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Delta Variant Likely In Australia’s Northern Territory Mine Virus Case

The diagnosis of a mine worker in the Northern Territory prompted health authorities to order more than 1600 people to isolate.

DARWIN, Australia — Around 400 Australian workers who left a mine in the Northern Territory after a man tested positive there to Covid-19 are said to have flown to Brisbane, with another 250 landing in Perth.

Of the 244 that remained in the Northern Territory, 20 considered close contacts of the infected worker were in the community and have since been directed to a secure location, thought to be the Howard Springs quarantine facility south of Darwin.

The strain of the man’s infection has not yet been confirmed but is understood to be the highly contagious Delta variant.

Chief Minister Michael Gunner is expected to address the media on the situation around 10.30am local time.

Map of Darwin Australia Mine

It was revealed on June 26 more than 1600 people in total had been ordered into isolation after the mine worker tested positive on June 25.

Gunner told reporters the infected man arrived in the Territory on June 18 and was asymptomatic.

He only discovered the infection when alerted to a potential hotel quarantine breach in Queensland through a message from interstate authorities.

The man had traveled from Bendigo via Brisbane, where he was ordered into a quarantine hotel on June 17. He was in quarantine for a single day but is believed to have caught the virus there.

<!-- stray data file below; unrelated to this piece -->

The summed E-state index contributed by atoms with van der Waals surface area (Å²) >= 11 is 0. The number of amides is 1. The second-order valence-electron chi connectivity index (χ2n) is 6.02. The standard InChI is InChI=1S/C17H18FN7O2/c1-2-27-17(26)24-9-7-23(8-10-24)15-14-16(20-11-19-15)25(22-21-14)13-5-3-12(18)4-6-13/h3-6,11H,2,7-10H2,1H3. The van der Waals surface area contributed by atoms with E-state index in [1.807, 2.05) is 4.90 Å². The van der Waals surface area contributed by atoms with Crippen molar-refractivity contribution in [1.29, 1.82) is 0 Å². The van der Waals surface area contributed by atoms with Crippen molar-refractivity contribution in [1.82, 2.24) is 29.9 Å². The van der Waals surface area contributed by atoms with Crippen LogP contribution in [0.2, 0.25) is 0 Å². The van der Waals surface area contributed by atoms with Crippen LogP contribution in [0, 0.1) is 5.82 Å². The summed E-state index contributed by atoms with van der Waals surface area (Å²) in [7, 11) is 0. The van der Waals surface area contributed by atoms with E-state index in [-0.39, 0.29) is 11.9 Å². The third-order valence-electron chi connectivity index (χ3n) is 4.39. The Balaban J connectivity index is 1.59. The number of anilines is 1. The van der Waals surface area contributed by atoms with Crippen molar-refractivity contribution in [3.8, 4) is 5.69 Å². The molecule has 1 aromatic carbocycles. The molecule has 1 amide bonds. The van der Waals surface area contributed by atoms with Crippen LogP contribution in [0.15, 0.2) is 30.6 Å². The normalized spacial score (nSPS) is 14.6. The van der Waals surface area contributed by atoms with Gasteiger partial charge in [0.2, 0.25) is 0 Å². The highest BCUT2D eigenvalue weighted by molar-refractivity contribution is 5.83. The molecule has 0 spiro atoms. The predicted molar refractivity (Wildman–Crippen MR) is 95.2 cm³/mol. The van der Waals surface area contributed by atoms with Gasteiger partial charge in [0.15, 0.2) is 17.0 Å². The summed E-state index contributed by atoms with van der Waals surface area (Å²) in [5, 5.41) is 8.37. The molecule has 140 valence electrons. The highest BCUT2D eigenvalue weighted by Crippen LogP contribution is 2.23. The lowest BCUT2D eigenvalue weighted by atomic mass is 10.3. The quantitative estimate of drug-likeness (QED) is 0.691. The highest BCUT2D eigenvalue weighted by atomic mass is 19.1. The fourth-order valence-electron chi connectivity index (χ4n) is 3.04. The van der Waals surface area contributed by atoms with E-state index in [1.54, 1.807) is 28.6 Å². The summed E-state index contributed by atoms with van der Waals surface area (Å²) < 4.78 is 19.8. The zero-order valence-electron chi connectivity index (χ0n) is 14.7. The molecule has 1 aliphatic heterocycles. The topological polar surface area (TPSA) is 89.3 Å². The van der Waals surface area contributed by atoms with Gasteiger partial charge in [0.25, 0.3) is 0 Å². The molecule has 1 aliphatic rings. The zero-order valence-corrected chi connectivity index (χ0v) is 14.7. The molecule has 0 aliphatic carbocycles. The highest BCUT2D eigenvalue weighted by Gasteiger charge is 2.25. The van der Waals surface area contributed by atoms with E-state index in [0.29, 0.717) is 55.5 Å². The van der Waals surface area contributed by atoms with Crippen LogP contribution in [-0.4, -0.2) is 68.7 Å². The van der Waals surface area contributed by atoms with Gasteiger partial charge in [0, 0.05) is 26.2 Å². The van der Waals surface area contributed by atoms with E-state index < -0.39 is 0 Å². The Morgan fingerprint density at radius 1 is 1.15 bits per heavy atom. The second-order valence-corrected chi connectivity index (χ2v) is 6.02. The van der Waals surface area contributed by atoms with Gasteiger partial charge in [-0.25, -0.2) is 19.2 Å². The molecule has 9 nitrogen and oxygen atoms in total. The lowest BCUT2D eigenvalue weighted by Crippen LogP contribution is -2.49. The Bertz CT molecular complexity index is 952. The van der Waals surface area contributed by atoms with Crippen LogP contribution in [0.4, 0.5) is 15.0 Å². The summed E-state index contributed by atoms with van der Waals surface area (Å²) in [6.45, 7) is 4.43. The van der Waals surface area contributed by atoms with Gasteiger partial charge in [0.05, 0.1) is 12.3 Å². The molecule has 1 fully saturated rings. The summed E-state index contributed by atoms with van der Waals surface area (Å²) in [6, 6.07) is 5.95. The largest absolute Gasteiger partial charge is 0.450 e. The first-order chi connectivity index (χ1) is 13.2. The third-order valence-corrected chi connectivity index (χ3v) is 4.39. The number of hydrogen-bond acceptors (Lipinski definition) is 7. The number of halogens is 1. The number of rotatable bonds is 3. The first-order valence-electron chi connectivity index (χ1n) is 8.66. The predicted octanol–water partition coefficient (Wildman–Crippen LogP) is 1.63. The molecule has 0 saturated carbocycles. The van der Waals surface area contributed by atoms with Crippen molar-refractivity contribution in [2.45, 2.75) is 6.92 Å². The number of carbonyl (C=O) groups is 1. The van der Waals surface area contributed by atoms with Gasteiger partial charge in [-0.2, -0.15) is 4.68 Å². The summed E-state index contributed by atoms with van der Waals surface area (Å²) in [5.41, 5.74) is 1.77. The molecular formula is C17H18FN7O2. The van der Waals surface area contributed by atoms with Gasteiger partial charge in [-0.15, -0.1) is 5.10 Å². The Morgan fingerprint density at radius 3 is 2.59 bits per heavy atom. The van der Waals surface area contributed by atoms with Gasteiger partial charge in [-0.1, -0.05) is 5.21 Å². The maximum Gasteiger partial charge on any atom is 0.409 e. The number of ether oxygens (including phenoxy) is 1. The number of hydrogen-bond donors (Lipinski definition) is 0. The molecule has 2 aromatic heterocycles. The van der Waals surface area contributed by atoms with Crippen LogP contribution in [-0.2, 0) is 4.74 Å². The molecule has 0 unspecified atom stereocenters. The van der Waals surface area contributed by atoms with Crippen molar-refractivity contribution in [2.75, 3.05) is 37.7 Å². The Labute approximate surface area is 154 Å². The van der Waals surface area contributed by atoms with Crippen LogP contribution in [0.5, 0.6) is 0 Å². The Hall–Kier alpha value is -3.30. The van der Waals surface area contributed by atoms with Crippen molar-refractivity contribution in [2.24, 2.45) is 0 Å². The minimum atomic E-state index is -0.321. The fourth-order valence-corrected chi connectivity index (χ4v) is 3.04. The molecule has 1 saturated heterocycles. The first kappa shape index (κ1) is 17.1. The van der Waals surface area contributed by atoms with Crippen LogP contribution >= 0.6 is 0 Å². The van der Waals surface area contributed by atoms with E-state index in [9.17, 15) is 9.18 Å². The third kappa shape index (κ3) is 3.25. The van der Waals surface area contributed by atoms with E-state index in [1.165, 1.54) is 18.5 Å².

The man, who is believed to have been unknowingly infectious from June 18, then traveled to the Granites Mine in central Australia, 540km northwest of Alice Springs.

His diagnosis has forced the mine to shut down and 754 workers to isolate on-site.

“We’re fortunate with the design and the location of this mine site that, for all intents and purposes, we can turn it into a quarantine facility in and of itself,” Police Commissioner Jamie Chalker said on June 26.

His diagnosis has forced the mine to shut down and 754 workers to isolate on-site. (Mufid Majnun/Unsplash)

The mineworkers who have since flown to Darwin, Alice Springs, Perth and Brisbane have been ordered to isolate at their homes.

Seventy close contacts have been identified in all. Of those who left the mine but stayed in the Northern Territory, 211 went to Darwin and 33 to Alice Springs.

“We are confident, we know all the people who have moved in and out of the mine site,” Gunner said.

“While we’ve never had a case of community transmission in the Territory, we have constantly prepared for this situation.”

Authorities are also unsure exactly how the man caught the virus. Chief Health Officer Hugh Heggie said on June 26 the incident was cause for significant concern — both in the territory and other states.

“I want to be very clear that we are at risk,” he said.

There are also concerns the man’s infection could see the virus spread to the Northern Territory’s many remote communities.

(Edited by Vaibhav Pawar and Ritaban Misra. Map by Urvashi Makwana)

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